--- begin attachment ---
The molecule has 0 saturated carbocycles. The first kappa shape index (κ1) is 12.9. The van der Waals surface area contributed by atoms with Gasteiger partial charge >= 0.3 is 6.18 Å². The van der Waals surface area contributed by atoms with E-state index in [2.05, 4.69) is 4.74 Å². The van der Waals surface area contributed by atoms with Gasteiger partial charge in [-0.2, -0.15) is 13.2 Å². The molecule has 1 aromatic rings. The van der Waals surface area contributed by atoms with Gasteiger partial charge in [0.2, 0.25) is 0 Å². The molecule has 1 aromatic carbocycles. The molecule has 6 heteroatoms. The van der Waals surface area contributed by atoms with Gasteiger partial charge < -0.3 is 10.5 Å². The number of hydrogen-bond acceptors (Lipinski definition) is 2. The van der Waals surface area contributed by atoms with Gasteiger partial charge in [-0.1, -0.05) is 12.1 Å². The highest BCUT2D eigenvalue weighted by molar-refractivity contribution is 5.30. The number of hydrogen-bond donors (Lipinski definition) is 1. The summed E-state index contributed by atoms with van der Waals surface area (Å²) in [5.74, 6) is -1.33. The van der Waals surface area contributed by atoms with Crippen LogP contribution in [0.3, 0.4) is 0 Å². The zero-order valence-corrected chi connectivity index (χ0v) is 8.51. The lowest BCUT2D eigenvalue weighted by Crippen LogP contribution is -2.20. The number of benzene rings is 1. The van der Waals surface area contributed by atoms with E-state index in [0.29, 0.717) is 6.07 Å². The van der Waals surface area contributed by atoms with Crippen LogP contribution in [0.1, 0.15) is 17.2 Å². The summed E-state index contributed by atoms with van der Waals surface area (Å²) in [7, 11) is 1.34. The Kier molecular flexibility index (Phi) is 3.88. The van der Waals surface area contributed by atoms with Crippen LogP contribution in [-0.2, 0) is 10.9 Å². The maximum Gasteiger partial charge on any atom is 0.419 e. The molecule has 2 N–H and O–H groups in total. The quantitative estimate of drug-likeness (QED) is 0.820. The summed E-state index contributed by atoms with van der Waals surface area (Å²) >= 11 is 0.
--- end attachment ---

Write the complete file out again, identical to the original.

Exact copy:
The molecule has 0 saturated carbocycles. The first kappa shape index (κ1) is 12.9. The van der Waals surface area contributed by atoms with Gasteiger partial charge >= 0.3 is 6.18 Å². The van der Waals surface area contributed by atoms with E-state index in [2.05, 4.69) is 4.74 Å². The van der Waals surface area contributed by atoms with Gasteiger partial charge in [-0.2, -0.15) is 13.2 Å². The molecule has 1 aromatic rings. The van der Waals surface area contributed by atoms with Gasteiger partial charge in [0.2, 0.25) is 0 Å². The molecule has 1 aromatic carbocycles. The molecule has 6 heteroatoms. The van der Waals surface area contributed by atoms with Gasteiger partial charge < -0.3 is 10.5 Å². The number of hydrogen-bond acceptors (Lipinski definition) is 2. The van der Waals surface area contributed by atoms with Gasteiger partial charge in [-0.1, -0.05) is 12.1 Å². The highest BCUT2D eigenvalue weighted by molar-refractivity contribution is 5.30. The number of hydrogen-bond donors (Lipinski definition) is 1. The summed E-state index contributed by atoms with van der Waals surface area (Å²) in [5.74, 6) is -1.33. The van der Waals surface area contributed by atoms with Crippen LogP contribution in [0.3, 0.4) is 0 Å². The zero-order valence-corrected chi connectivity index (χ0v) is 8.51. The lowest BCUT2D eigenvalue weighted by Crippen LogP contribution is -2.20. The number of benzene rings is 1. The van der Waals surface area contributed by atoms with E-state index in [0.29, 0.717) is 6.07 Å². The van der Waals surface area contributed by atoms with Crippen LogP contribution in [0.1, 0.15) is 17.2 Å². The summed E-state index contributed by atoms with van der Waals surface area (Å²) in [7, 11) is 1.34. The Kier molecular flexibility index (Phi) is 3.88. The van der Waals surface area contributed by atoms with Crippen LogP contribution in [-0.2, 0) is 10.9 Å². The maximum Gasteiger partial charge on any atom is 0.419 e. The molecule has 2 N–H and O–H groups in total. The quantitative estimate of drug-likeness (QED) is 0.820. The summed E-state index contributed by atoms with van der Waals surface area (Å²) >= 11 is 0.